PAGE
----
It’s a way to remind our brains of our own habit so typical in codependent thinking, which is fantasy thinking. We so want other people to not be themselves, to be different because we wish, will, and want them to be. We want them to live by the how-to guide we have for them, and episode 20 is all about this.
Because we believe that we will feel safer or more okay if they aren’t themselves. And that, my love, is not only not kind to the other person, it’s not kind to you. And it’s just giving your power away. It’s saying I will feel safer if they are different versus choosing to source that power internally, from your own thoughts that create your own feels.
You get to choose that regardless of anyone else’s anything. And so we give ourselves a different option, to remind ourselves that other people’s actions are the result of their own thoughts. Not ours. Because in the moment we jump to disbelief that someone has generally, historically done the same thing in the same way, like being the mean girl at school, being unreliable, showing up late, forgetting to call, whatever it may be, the truth is that this time is no different.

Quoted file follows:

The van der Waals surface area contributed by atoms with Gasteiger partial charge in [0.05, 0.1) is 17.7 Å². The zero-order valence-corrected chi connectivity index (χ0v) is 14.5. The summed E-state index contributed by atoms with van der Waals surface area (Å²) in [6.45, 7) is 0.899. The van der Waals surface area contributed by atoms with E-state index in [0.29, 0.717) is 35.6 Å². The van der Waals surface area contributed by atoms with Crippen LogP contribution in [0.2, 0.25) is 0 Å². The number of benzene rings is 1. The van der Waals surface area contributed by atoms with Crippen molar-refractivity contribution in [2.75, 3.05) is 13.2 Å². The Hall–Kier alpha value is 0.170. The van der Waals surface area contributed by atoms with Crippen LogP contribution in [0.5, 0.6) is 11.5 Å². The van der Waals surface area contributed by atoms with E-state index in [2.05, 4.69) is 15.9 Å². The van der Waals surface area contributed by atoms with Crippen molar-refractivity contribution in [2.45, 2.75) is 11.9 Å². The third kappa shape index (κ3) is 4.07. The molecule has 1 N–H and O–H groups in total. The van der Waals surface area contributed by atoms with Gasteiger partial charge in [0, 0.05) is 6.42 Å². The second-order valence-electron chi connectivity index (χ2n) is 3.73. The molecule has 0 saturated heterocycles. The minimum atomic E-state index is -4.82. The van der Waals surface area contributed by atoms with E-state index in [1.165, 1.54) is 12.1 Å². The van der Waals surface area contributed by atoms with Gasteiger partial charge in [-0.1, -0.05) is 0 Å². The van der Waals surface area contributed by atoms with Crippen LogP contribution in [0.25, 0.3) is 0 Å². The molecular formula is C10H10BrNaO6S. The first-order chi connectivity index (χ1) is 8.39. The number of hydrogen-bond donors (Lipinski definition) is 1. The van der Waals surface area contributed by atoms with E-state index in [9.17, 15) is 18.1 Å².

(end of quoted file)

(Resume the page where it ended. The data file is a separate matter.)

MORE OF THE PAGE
So there’s no need to live in the fantasy that they will now do life any differently just because we wish they would. Expecting people to be different and then being hurt, disappointed, frustrated, annoyed, or sad when they are who they have shown you they are is a one-way ticket to, you guessed it, Resentmentville USA. And let me tell you, that whole train ride, that station just sucks.
There’s not even a Dunkin there. And it’s one I avoid by getting real. Of course they did. Instead of getting on that train, you get to live in reality and stop fighting with what you know to be true, which again, we love to do from our codependent thinking.